There is just one ancient Chinese Book of Changes, or I Ching, but there have been many translations and updates. Over the years, I’ve used about 10 or more variations because I can’t relate to the ancient Chinese text that states, “It is not a good time to cross the Yangtse River” or “ it is time to set your armies marching.”

There are many You’s. Each one will do everything in his Power to make you forget the Quest

That’s why I use I about 10-15 different modern translations that I can relate to. Some are specifically used for business. All I Ching books have the 64 answers (called hexagrams) in them, they just define the answers in different ways.

I know all this is new information is highly suspect and confusing, so I’ll simplify things by telling you two stories about consulting the I Ching.

These two stories demonstrate the depth and wisdom of the I Ching. Bear with me. You just may learn something new.

In the early eighties, I got hired as a Copywriter at NY ad agency Richard & Edwards (We called it “Richard & Ed’s Ward because Ed was such a character. That’s putting it mildly.

(Saying someone is a real character is like saying a man who died was “eccentric.” What you real mean is that “the person was a real pain in the butt.”)

Getting back to this new job at Richard & Edwards, I should have known something was off when Ed Mandell, Richard & Edward’s Creative Director, didn’t ask to see my portfolio on my one and only interview. He stressed one thing and mentioned it three times. Did I know how to turn the air conditioning off at night? He showed me, I proved I could do it and I got the job.

My first week there was a little unusual because they didn’t give me hardly anything to work on. I was raring to go, and they just weren’t giving me the opportunity to prove they hired the right person.

Of course, they had small projects for me to work on. Editing a print ad. Timing a radio script. Turning off the air conditioning. But I wanted to prove myself and earn my salary and the accolades of fellow workers.

By the second week, I was getting a little paranoid. Was I just not good enough? Did they make a mistake hiring me?

Every morning I’d go into Ed’s office and ask if there was anything I should be working on.

“You’re doing just fine,” Ed said, giving me nothing to do. “Keep up the good work.”

By my sixth week, I still didn’t have a 30-second TV commercial to my name, and I was panicking. I didn’t know where to turn. Surely I would be fired, right after they stamped “TRASH-Please Remove” on my forehead.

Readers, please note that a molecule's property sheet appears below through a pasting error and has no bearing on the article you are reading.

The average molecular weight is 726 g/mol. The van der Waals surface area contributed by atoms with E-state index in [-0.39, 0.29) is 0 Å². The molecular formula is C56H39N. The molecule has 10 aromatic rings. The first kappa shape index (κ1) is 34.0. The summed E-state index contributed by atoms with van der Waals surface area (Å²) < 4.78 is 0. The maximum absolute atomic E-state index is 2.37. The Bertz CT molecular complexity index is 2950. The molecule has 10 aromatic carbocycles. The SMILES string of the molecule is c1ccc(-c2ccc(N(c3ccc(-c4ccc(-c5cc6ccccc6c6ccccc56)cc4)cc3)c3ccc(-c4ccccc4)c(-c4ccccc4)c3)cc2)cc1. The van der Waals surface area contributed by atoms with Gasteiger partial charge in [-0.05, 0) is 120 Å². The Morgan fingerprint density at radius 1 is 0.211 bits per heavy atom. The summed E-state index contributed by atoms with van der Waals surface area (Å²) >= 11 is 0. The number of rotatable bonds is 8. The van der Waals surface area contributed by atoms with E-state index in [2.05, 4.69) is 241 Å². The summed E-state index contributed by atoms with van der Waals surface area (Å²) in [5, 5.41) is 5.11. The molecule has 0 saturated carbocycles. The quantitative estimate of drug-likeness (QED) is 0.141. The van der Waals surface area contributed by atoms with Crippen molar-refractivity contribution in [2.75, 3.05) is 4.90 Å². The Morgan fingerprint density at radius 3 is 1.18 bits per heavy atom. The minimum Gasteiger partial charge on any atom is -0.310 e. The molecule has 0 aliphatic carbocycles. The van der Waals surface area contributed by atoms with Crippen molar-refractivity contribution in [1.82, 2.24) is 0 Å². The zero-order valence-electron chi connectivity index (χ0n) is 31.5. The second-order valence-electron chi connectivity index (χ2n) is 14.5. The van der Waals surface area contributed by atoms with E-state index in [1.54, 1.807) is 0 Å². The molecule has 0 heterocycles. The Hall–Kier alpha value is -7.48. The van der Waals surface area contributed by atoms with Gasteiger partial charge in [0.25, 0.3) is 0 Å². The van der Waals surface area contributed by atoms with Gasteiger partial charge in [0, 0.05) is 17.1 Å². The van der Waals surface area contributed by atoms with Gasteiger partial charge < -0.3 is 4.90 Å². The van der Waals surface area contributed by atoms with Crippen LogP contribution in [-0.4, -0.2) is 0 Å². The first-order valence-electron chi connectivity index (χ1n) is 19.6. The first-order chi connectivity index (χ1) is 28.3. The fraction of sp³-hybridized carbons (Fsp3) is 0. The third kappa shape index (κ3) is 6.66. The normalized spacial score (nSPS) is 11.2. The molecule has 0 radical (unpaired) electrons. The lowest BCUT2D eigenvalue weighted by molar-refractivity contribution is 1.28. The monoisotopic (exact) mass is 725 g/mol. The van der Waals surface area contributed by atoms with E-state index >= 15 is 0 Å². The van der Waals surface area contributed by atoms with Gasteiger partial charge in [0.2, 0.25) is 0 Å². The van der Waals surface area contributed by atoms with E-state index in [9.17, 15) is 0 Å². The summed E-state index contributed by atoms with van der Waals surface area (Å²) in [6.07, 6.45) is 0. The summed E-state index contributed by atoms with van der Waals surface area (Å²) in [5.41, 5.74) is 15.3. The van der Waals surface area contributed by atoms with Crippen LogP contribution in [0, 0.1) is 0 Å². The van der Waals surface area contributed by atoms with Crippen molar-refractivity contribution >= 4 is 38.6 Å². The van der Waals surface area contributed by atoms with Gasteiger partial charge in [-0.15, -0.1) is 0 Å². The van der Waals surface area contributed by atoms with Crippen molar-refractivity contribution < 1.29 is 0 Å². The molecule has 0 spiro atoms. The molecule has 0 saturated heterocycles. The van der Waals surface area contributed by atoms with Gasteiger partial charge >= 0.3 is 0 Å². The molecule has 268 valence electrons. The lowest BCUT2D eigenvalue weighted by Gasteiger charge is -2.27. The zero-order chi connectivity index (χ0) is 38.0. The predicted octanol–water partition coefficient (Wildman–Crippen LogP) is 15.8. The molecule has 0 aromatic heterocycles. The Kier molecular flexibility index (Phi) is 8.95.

So I did what I’ve done so many times before, I “asked” the I Ching what I should do. I phrased my question, “Should I have the Wall Street Journal write a article about me, so Ed knows how good I am? Wouldn’t that be a good way to keep my job?” I figured once Ed realizes how good I am, he’ll give me something substantial to work on.

Now there are 64 possible answers you can get when you ask the I Ching a question. Sure, they’re written in the book, and sure you do interpret what you read, but that’s only because the truth of the I Ching speaks directly to your subconscious.

Confucius said,” He who has perceived the meaning of change fixes his attention on the immutable, eternal law at work in all change

So when the I Ching answered, “A hammer is not a good tool to fix a watch with,” to me it meant, ‘Ed, my boss, knew exactly how good I was. That’s why he wasn’t giving me anything to work on. Even though he was a senior partner at the agency, he felt threatened by my talent. Ed felt threatened by his own shadow’s talent.

So the very worst thing I could have done was to have the Wall Street Journal affirm my ability. If my real question was, “How can I keep my job?,” then I Ching’s answer was to continue to do very little or nothing. I did and the job lasted 2 years.

One more story. Carl Jung, the world famous Swiss psychiatrist, asked the I Ching a double question, “Do you really work? Can you really give people advice and answers on any question?” He got answer #48 (more technically hexagram #48), also called “The Well.”

In part it reads: “The well provides us with the fundamental building blocks of life. It is an inexhaustible source of spiritual nourishment. If you approach it sincerely, without mistrust or frivolity, it will guide you through every difficult hour with unimpeachable wisdom.”

However, it went on, “If you muddy the well, doubting the I Ching by placing your ego desires above the council it offers, you impede your own progress.”

Jung was satisfied with the answer, but needed more proof. Surely, if he asked the exact same questions and got the exact same answer, that would prove the I Ching was truly filled with divine wisdom.

“Aha,” Jung said, when he didn’t receive hexagram #46 again, “the I Ching is not as all-knowing as I thought it was.” But just to double check, he looked up the new answer he received.

These aren’t the exact words, but basically, the I Ching responded to Jung’s twice-asked question,
“ Jesus, you’re an a**hole. When you ask a Wise Man a question once, he gives you the Answer. There’s no need to ask him twice.”

The I Ching is never wrong. It speaks to a higher self that is difficult for many of us to find. It puts perspective and balance in your life and teaches you the wisdom that is hidden inside your greatest teacher. You.

Renowned writer Jack Goldenberg is a prolific copywriter, creative marketing consultant and professional blogger of 10minutesofbrilliance.com

If you enjoyed this post, please consider subscribing to the RSS feed to have future articles delivered to your feed reader.

Intelligent wit and humor work. It's how I got over 11,000 followers on the is blog. Hire me to create a memorable and effective branding campaign, to freshen the copy on your Web site so Google brings you more traffic, or just to write a really sincere letter to your Mom.

Read more on my hire me page.

Tags: , , , , , , , , , , , , , , , , , , ,

1 Response to "Best New Book on Twitter and Facebook is over 3000 years old"

Leave a Comment

Notify me of followup comments via e-mail. You can also subscribe without commenting.